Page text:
Former Watford, West Ham, Newcastle and Norwich manager Glenn Roeder dies aged 65, says the League Managers Association.
Roeder, who was a defender during his playing days, began his managerial career with a spell in charge at Gillingham.
He was also a coach in the England set-up when Glenn Hoddle was manager.
The LMA said it was “very deeply saddened” at Roeder’s death “after a long battle with a brain tumour”.
Roeder began his playing career at Leyton Orient before going on to represent Queens Park Rangers, Newcastle, Watford and Gillingham.
He captained QPR in the 1982 FA Cup final, which his side lost to Tottenham in a replay, and to the old Second Division title in 1983.
Roeder was also part of the Newcastle team that achieved promotion from the Second Division in 1984.
“A cultured defender as a player, he managed with a studious style and was always generous with his time and ideas,” said LMA chairman Howard Wilkinson.
“Glenn was such an unassuming, kind gentleman who demonstrated lifelong dedication to the game. Not one to court headlines, his commitment and application to his work at all levels warrants special mention.
“Football has lost a great servant today and our sincere condolences go to Glenn’s family and friends.”
Roeder led West Ham to a seventh-place finish in the Premier League in 2002 before he was diagnosed with a brain tumour in April 2003.
He had to have surgery and a period of recovery before returning to the dugout in July the same year.
Roeder’s last role in the game was as a managerial advisor at Stevenage in 2016.
“Glenn achieved so much throughout his lifelong career in the game,” said LMA chief executive Richard Bevan.
“After retiring as a player, he became one of the country’s most respected coaches, working across all levels of the professional game, in senior and academy football, and acting as a trusted advisor to many coaches and players.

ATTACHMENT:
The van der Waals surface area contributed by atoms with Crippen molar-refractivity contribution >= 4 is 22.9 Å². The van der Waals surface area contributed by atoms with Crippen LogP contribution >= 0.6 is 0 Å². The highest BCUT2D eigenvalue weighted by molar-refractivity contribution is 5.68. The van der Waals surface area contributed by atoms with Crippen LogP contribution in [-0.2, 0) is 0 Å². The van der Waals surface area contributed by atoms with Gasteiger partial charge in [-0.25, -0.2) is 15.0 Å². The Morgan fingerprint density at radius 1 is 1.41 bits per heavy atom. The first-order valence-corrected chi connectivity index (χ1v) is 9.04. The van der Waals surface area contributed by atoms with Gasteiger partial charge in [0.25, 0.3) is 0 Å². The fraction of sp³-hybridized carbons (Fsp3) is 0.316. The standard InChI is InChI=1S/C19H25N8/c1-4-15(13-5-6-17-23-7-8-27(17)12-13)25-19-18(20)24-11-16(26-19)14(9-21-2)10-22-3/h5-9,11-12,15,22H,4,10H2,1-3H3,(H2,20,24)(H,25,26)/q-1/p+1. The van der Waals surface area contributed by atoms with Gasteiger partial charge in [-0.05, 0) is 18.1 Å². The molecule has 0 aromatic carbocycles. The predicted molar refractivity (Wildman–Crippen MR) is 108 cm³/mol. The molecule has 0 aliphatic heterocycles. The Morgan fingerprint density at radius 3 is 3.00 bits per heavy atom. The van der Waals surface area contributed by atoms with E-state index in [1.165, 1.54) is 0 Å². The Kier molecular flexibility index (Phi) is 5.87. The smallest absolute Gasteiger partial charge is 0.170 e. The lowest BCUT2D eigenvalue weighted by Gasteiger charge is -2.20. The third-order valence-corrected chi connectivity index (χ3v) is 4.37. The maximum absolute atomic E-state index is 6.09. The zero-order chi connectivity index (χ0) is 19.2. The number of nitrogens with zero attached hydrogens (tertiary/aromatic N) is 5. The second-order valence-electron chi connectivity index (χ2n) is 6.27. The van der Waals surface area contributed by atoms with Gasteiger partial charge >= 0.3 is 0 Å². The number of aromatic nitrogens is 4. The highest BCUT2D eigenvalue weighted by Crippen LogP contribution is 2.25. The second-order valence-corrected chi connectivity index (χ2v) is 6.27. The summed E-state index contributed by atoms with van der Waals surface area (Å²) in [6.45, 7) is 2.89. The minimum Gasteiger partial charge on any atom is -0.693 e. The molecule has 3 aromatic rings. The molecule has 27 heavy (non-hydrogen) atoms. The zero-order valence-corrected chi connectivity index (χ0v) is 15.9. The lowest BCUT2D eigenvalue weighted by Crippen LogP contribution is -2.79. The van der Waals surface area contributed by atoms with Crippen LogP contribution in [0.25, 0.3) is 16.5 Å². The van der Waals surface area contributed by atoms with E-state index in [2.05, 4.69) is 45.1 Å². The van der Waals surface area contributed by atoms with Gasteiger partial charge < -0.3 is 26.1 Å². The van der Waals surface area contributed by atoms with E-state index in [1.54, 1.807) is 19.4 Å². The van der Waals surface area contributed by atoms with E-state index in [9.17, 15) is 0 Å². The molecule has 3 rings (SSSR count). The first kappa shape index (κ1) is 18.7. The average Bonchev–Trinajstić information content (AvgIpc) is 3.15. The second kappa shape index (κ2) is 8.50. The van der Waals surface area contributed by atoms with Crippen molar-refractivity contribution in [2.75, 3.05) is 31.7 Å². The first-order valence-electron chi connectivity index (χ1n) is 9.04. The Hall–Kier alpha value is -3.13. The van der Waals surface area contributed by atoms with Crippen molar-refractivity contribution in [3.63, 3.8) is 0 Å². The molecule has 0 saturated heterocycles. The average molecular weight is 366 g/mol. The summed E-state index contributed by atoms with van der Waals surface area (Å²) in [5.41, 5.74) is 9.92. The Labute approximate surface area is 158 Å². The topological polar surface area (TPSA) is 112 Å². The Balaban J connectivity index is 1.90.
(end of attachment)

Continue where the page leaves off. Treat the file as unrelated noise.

“At every club, he chose to develop new talent and to give opportunities to the younger players in his charge.”
‘A real football man’ – tributes to Roeder
Former England international Chris Waddle played with Roeder at Newcastle and said his death was “very sad”.
“Glenn was a top lad who loved football and was very much a family man,” Waddle told BBC Radio 5 Live. “You can see by the reaction, what everybody thought about him.
“He was very professional but he had a good sense of humour. All the jobs he’s been involved in, football was his life, as was his family.
“He was one of the first footballing centre-halves. Now we talk about Rio Ferdinand, players who are comfortable on the ball.
“But he didn’t just stand in defence heading it away and kicking it away, he wanted to play.
“He had this stepover. Everyone knew he was going to do the stepover, but you still couldn’t stop him. If he was around today he would definitely be playing at a top club.”
Former Scotland midfielder Don Hutchison played under Roeder at West Ham and paid tribute to him on social media.
“I’ll never ever forget when my dad was passing away,” said Hutchison. “The gaffa told me to get in my car to Newcastle and go see him quick.
“Glenn was on the phone with me for all five hours of my journey! Sleep well gaffa. My thoughts are with his family.”
Norwich said they were “deeply saddened” by Roeder’s death and “the thoughts of everyone at the club are with Glenn’s family and friends at this very sad time”.
Canaries goalkeeper Tim Krul played under Roeder at Newcastle and said: “Really sad to hear the passing of Glenn Roeder, was a great man to play alongside and work under when he became manager, thoughts with all of his family.”
Former England strikers Gary Lineker and Michael Owen also paid tribute to Roeder.
Lineker said he was “a real football man who had a great career both on the field and in the dugout”.
Owen added: “So so sad to hear Glenn Roeder has passed away. Why do the best people leave us so early? I’m devastated. A true gentleman. He will be sorely missed.”
Roeder asked Bristol City manager Nigel Pearson to be his assistant when he was in charge at Newcastle.
Pearson called Roeder “a man with incredible integrity, humility, warmth, humour and humanity”.
He added: “A sensitive caring man who didn’t always have as high a regard for himself as others had for him.
“He was loved and admired by those who worked with him. I’ll miss you, my friend.”